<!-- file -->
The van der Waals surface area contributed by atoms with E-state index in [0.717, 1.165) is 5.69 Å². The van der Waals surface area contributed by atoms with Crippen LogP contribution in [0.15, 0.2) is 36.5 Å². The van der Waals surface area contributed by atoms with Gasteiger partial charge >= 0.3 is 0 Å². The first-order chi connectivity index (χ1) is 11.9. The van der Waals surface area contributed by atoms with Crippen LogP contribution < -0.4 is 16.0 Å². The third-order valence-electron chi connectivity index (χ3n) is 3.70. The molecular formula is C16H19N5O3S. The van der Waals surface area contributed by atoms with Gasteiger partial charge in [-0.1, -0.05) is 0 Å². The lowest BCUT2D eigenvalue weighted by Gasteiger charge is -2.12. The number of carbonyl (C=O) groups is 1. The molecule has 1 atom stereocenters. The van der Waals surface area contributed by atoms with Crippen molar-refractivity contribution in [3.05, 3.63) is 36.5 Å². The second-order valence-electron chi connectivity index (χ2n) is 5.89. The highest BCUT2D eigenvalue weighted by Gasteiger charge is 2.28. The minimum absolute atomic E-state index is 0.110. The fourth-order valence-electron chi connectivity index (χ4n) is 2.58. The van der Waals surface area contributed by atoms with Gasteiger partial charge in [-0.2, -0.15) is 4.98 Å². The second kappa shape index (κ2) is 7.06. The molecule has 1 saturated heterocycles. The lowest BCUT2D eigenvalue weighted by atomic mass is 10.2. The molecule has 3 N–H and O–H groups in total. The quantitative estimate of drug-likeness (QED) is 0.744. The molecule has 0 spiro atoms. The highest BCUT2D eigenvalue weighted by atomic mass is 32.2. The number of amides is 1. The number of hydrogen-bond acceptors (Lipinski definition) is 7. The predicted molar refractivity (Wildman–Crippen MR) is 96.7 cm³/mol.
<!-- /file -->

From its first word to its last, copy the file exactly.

The van der Waals surface area contributed by atoms with E-state index in [0.717, 1.165) is 5.69 Å². The van der Waals surface area contributed by atoms with Crippen LogP contribution in [0.15, 0.2) is 36.5 Å². The van der Waals surface area contributed by atoms with Gasteiger partial charge >= 0.3 is 0 Å². The first-order chi connectivity index (χ1) is 11.9. The van der Waals surface area contributed by atoms with Crippen LogP contribution < -0.4 is 16.0 Å². The third-order valence-electron chi connectivity index (χ3n) is 3.70. The molecular formula is C16H19N5O3S. The van der Waals surface area contributed by atoms with Gasteiger partial charge in [-0.1, -0.05) is 0 Å². The lowest BCUT2D eigenvalue weighted by Gasteiger charge is -2.12. The number of carbonyl (C=O) groups is 1. The molecule has 1 atom stereocenters. The van der Waals surface area contributed by atoms with Crippen molar-refractivity contribution in [3.05, 3.63) is 36.5 Å². The second-order valence-electron chi connectivity index (χ2n) is 5.89. The highest BCUT2D eigenvalue weighted by Gasteiger charge is 2.28. The minimum absolute atomic E-state index is 0.110. The fourth-order valence-electron chi connectivity index (χ4n) is 2.58. The van der Waals surface area contributed by atoms with Gasteiger partial charge in [-0.2, -0.15) is 4.98 Å². The second kappa shape index (κ2) is 7.06. The molecule has 1 saturated heterocycles. The lowest BCUT2D eigenvalue weighted by atomic mass is 10.2. The molecule has 3 N–H and O–H groups in total. The quantitative estimate of drug-likeness (QED) is 0.744. The molecule has 0 spiro atoms. The highest BCUT2D eigenvalue weighted by atomic mass is 32.2. The number of amides is 1. The number of hydrogen-bond acceptors (Lipinski definition) is 7. The predicted molar refractivity (Wildman–Crippen MR) is 96.7 cm³/mol.